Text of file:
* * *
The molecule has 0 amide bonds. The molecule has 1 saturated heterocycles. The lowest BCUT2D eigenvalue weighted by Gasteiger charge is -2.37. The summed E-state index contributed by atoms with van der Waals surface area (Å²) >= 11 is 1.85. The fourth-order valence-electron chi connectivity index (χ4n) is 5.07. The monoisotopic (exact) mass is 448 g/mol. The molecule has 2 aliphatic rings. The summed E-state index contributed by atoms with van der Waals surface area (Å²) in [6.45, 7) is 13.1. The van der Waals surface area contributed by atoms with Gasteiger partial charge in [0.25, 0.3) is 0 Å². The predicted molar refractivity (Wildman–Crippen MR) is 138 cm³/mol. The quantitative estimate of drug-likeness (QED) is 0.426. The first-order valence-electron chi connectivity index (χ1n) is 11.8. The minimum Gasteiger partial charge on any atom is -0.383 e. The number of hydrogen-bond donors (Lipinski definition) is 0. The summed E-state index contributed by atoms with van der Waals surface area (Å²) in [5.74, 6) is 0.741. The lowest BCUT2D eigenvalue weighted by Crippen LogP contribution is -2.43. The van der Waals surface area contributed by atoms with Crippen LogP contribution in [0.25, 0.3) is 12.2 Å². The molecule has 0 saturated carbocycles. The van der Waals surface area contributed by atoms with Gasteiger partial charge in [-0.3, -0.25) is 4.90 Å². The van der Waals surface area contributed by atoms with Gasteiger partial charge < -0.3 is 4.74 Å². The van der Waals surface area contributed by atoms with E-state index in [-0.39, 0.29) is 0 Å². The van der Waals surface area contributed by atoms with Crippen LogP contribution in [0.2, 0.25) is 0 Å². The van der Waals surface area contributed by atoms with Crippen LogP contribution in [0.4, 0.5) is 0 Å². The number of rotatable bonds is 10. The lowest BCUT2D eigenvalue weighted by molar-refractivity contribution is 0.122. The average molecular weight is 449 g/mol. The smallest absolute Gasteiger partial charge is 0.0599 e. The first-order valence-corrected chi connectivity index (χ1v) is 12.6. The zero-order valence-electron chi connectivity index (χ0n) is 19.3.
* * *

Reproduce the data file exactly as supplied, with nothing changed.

The molecule has 0 amide bonds. The molecule has 1 saturated heterocycles. The lowest BCUT2D eigenvalue weighted by Gasteiger charge is -2.37. The summed E-state index contributed by atoms with van der Waals surface area (Å²) >= 11 is 1.85. The fourth-order valence-electron chi connectivity index (χ4n) is 5.07. The monoisotopic (exact) mass is 448 g/mol. The molecule has 2 aliphatic rings. The summed E-state index contributed by atoms with van der Waals surface area (Å²) in [6.45, 7) is 13.1. The van der Waals surface area contributed by atoms with Gasteiger partial charge in [0.25, 0.3) is 0 Å². The predicted molar refractivity (Wildman–Crippen MR) is 138 cm³/mol. The quantitative estimate of drug-likeness (QED) is 0.426. The first-order valence-electron chi connectivity index (χ1n) is 11.8. The minimum Gasteiger partial charge on any atom is -0.383 e. The number of hydrogen-bond donors (Lipinski definition) is 0. The summed E-state index contributed by atoms with van der Waals surface area (Å²) in [5.74, 6) is 0.741. The lowest BCUT2D eigenvalue weighted by Crippen LogP contribution is -2.43. The van der Waals surface area contributed by atoms with Crippen LogP contribution in [0.25, 0.3) is 12.2 Å². The molecule has 0 saturated carbocycles. The van der Waals surface area contributed by atoms with Gasteiger partial charge in [-0.3, -0.25) is 4.90 Å². The van der Waals surface area contributed by atoms with Gasteiger partial charge < -0.3 is 4.74 Å². The van der Waals surface area contributed by atoms with E-state index in [-0.39, 0.29) is 0 Å². The van der Waals surface area contributed by atoms with Crippen LogP contribution in [0.2, 0.25) is 0 Å². The van der Waals surface area contributed by atoms with Crippen LogP contribution in [0.4, 0.5) is 0 Å². The number of rotatable bonds is 10. The lowest BCUT2D eigenvalue weighted by molar-refractivity contribution is 0.122. The average molecular weight is 449 g/mol. The smallest absolute Gasteiger partial charge is 0.0599 e. The first-order valence-corrected chi connectivity index (χ1v) is 12.6. The zero-order valence-electron chi connectivity index (χ0n) is 19.3.